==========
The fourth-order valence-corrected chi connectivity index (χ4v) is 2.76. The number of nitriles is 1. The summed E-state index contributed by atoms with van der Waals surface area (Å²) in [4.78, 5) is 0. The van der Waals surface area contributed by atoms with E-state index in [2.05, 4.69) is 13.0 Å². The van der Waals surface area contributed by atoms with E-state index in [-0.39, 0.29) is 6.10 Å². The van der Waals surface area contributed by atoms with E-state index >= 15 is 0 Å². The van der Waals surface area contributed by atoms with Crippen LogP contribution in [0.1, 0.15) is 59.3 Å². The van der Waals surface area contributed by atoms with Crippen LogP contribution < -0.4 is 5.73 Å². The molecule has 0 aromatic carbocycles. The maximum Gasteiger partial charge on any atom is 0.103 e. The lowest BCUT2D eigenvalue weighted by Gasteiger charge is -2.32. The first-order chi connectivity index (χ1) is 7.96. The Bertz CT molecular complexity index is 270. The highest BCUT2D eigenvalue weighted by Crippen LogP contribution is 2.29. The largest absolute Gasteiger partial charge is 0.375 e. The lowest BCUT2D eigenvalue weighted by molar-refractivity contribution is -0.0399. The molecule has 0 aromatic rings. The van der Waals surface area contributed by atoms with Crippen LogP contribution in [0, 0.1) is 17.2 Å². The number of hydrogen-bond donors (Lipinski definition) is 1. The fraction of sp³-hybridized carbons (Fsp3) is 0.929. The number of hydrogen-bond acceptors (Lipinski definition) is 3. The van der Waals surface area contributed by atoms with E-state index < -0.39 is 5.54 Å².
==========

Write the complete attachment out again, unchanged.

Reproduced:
The fourth-order valence-corrected chi connectivity index (χ4v) is 2.76. The number of nitriles is 1. The summed E-state index contributed by atoms with van der Waals surface area (Å²) in [4.78, 5) is 0. The van der Waals surface area contributed by atoms with E-state index in [2.05, 4.69) is 13.0 Å². The van der Waals surface area contributed by atoms with E-state index in [-0.39, 0.29) is 6.10 Å². The van der Waals surface area contributed by atoms with E-state index >= 15 is 0 Å². The van der Waals surface area contributed by atoms with Crippen LogP contribution in [0.1, 0.15) is 59.3 Å². The van der Waals surface area contributed by atoms with Crippen LogP contribution < -0.4 is 5.73 Å². The molecule has 0 aromatic carbocycles. The maximum Gasteiger partial charge on any atom is 0.103 e. The lowest BCUT2D eigenvalue weighted by Gasteiger charge is -2.32. The first-order chi connectivity index (χ1) is 7.96. The Bertz CT molecular complexity index is 270. The highest BCUT2D eigenvalue weighted by Crippen LogP contribution is 2.29. The largest absolute Gasteiger partial charge is 0.375 e. The lowest BCUT2D eigenvalue weighted by molar-refractivity contribution is -0.0399. The molecule has 0 aromatic rings. The van der Waals surface area contributed by atoms with Crippen LogP contribution in [0, 0.1) is 17.2 Å². The number of hydrogen-bond donors (Lipinski definition) is 1. The fraction of sp³-hybridized carbons (Fsp3) is 0.929. The number of hydrogen-bond acceptors (Lipinski definition) is 3. The van der Waals surface area contributed by atoms with E-state index < -0.39 is 5.54 Å².